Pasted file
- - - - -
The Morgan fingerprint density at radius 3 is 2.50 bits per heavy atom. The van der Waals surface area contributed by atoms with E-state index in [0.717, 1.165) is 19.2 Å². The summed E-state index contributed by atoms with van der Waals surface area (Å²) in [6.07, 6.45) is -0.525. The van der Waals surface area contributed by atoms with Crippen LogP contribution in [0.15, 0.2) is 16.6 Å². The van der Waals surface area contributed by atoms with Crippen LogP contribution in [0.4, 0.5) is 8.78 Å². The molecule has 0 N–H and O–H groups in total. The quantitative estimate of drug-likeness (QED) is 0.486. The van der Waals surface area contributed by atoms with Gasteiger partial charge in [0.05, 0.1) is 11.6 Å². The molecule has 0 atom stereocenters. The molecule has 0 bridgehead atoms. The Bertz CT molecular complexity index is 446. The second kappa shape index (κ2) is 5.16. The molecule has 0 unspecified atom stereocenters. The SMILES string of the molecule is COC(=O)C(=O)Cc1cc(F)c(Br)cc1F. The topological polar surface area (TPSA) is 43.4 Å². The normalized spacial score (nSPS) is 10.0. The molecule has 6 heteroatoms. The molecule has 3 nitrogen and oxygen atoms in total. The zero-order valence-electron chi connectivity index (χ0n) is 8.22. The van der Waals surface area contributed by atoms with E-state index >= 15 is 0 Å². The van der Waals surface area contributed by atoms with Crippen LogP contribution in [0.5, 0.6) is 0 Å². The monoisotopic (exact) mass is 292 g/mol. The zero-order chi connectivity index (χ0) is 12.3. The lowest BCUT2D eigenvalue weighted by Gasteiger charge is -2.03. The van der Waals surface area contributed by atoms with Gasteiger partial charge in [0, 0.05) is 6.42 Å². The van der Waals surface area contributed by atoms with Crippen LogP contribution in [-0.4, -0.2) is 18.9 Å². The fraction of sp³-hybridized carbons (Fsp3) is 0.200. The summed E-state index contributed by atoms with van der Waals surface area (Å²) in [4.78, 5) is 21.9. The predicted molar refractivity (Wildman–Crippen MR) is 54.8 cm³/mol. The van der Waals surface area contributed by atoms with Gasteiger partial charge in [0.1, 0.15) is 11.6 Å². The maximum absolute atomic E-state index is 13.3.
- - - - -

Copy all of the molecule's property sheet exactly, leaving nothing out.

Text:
The Morgan fingerprint density at radius 3 is 2.50 bits per heavy atom. The van der Waals surface area contributed by atoms with E-state index in [0.717, 1.165) is 19.2 Å². The summed E-state index contributed by atoms with van der Waals surface area (Å²) in [6.07, 6.45) is -0.525. The van der Waals surface area contributed by atoms with Crippen LogP contribution in [0.15, 0.2) is 16.6 Å². The van der Waals surface area contributed by atoms with Crippen LogP contribution in [0.4, 0.5) is 8.78 Å². The molecule has 0 N–H and O–H groups in total. The quantitative estimate of drug-likeness (QED) is 0.486. The van der Waals surface area contributed by atoms with Gasteiger partial charge in [0.05, 0.1) is 11.6 Å². The molecule has 0 atom stereocenters. The molecule has 0 bridgehead atoms. The Bertz CT molecular complexity index is 446. The second kappa shape index (κ2) is 5.16. The molecule has 0 unspecified atom stereocenters. The SMILES string of the molecule is COC(=O)C(=O)Cc1cc(F)c(Br)cc1F. The topological polar surface area (TPSA) is 43.4 Å². The normalized spacial score (nSPS) is 10.0. The molecule has 6 heteroatoms. The molecule has 3 nitrogen and oxygen atoms in total. The zero-order valence-electron chi connectivity index (χ0n) is 8.22. The van der Waals surface area contributed by atoms with E-state index >= 15 is 0 Å². The van der Waals surface area contributed by atoms with Crippen LogP contribution in [0.5, 0.6) is 0 Å². The monoisotopic (exact) mass is 292 g/mol. The zero-order chi connectivity index (χ0) is 12.3. The lowest BCUT2D eigenvalue weighted by Gasteiger charge is -2.03. The van der Waals surface area contributed by atoms with Gasteiger partial charge in [0, 0.05) is 6.42 Å². The van der Waals surface area contributed by atoms with Crippen LogP contribution in [-0.4, -0.2) is 18.9 Å². The fraction of sp³-hybridized carbons (Fsp3) is 0.200. The summed E-state index contributed by atoms with van der Waals surface area (Å²) in [4.78, 5) is 21.9. The predicted molar refractivity (Wildman–Crippen MR) is 54.8 cm³/mol. The van der Waals surface area contributed by atoms with Gasteiger partial charge in [0.1, 0.15) is 11.6 Å². The maximum absolute atomic E-state index is 13.3.